In the context of higher education, the primary language of instruction—the language that is used in class and to conduct research—is an important but complex factor. In many countries, the language of instruction varies between the primary, secondary, and university levels. Unsurprisingly, American foundations investing in higher education on the African continent target institutions where English is the primary language of instruction. English is the primary language of instruction at more than 90% of the institutions of higher education that have received grants from American foundations; the equivalent figures for French and for Arabic are 4% and 3%, respectively. I was thrilled to present on this issue during the Comparative and International Education Society’s annual conference in San Francisco in a panel chaired by legendary scholar, Robert Arnove.
I presented on the topic of Philanthropy in Education and shared the floor with several scholars, including Fungisai Musoni from Ohio State who is working on transnational networks between US philanthropic organizations and Sub Saharan African countries particularly looking at the interactions between the Rockefeller Foundation and the University College of Rhodesia and Nyasaland; Shoko Yamade from Nagoya University who presented her work on the discourse on the education of African elites in the late colonial period and the involvement of US philanthropists. Christopher Collins, and Alexander Jun of Azusa Pacific University who presented on white privilege and racial consciousness. Prof. Esther Gottlieb of Ohio State University was our moderator, and legendary Prof. Robert Arnove, whom has had a great influence on my research for almost 15 years, chaired our panel. I gave him a copy of my book, Unequal Partners: American Foundations and Higher Education Development in Africa (Palgrave-MacMillan, 2016).
Our panel discussion sought to further understand the connections between US philanthropic organizations and education in Sub Saharan Africa. The US philanthropic organizations that were discussed included the Phelps-Stokes-Fund, Rockefeller, Carnegie, Ford, MacArthur, Mellon, and William and Flora Hewlett foundations, among a few others. Our papers focused on the movement of people, money, and ideologies from the US to Sub Saharan Africa and vice versa. We wrote from the perspective of history, political science, comparative education, and educational policy studies, based on original research which analyzed the implications of the foundations’ organizational characteristics, modus operandi, and substantive decisions for social and political control of developmental processes.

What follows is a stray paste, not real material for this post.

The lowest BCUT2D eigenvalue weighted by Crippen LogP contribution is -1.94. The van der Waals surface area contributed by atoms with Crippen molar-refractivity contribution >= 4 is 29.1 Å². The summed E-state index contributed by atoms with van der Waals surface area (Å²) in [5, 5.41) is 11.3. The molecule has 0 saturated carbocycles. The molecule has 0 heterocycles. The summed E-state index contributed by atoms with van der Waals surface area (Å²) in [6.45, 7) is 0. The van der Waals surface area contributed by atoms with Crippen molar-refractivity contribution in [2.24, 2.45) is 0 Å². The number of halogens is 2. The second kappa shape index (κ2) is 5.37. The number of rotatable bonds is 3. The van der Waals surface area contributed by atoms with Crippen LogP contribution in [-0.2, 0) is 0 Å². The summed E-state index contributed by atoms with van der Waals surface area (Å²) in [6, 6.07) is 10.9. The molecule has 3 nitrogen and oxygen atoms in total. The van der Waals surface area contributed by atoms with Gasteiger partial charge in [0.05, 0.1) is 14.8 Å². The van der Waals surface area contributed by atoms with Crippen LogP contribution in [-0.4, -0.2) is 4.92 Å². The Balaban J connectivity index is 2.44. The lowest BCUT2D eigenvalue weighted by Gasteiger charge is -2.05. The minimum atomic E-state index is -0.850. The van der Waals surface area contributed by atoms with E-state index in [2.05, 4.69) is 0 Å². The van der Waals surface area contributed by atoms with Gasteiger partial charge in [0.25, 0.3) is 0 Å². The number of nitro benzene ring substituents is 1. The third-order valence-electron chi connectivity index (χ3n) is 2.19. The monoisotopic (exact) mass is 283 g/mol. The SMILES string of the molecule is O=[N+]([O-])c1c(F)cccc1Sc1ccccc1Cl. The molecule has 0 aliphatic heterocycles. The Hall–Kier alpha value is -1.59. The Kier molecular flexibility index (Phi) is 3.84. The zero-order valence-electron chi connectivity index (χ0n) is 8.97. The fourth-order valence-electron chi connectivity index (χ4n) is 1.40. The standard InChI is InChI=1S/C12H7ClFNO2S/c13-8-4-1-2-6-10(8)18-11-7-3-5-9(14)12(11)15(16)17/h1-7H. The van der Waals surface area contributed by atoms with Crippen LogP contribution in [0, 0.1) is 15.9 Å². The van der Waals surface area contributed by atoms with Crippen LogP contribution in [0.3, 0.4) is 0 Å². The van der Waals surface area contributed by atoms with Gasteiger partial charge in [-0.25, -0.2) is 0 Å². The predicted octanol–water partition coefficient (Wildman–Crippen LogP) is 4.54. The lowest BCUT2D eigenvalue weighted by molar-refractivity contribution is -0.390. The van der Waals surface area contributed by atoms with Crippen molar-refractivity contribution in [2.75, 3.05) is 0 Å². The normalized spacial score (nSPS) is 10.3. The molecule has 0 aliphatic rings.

Apart from highlighting the connections resulting from the movements of people, money, and ideologies, our presentations also highlighted the challenges that stem from these connections. Findings from the research have uncovered both the advantages and disadvantages of those complicated connections in the short and the long run. While these connections enabled African elites to gain leadership training during the colonial era, the continued use of English as the primary language had detrimental results. The transmitting of knowledge using English in post-colonial Africa, at the expense of local languages, has continuously reinforced the prominence of English as the lingua franca of Africa’s development with consequences that are easily traceable today.
This privilege of English as a language of instruction allowed us to show that far from being centers where knowledge is produced, African educational institutions are establishments where power asymmetries reign. By extending their reach and their expertise to higher education in Africa, these foundations have reaffirmed the role they play in the building of knowledge societies on a continental scale through their support of academic institutions, research centers, university networks, and specialized media. They also have extended their vision for knowledge production to the rest of Africa through the reach of their programs.
A central conclusion of our critical analysis of foundations is the sociopolitical consequences of those powerful philanthropic institutions. By focusing on the movement of students, staff, and administrators as they cross nation-state boundaries from the US to Sub Saharan Africa and vice versa, our panel showed, first, that understanding the history of education in Sub Saharan African entails that we follow the movement of people, money, goods, and ideologies from one region to another. Secondly, that African educational institutions—in English speaking countries—that originate from connections with US philanthropic organizations tend to be hybrids of British, US, and African institutional systems.
Furthermore, American foundations have forged connections and gained access to the best institutions of higher education in Africa, as well as to a new generation of researchers and students, especially in places where English is the primary language of instruction. In addition, considering the role played by language and culture in the mechanisms of globalization and the fact that linguistic groups do compete with one another in the knowledge economy, the influence of American foundations in Africa reinforces the prominence of English as the lingua franca of development on the continent.
My PowerPoint presentation can be downloaded here: CIES2019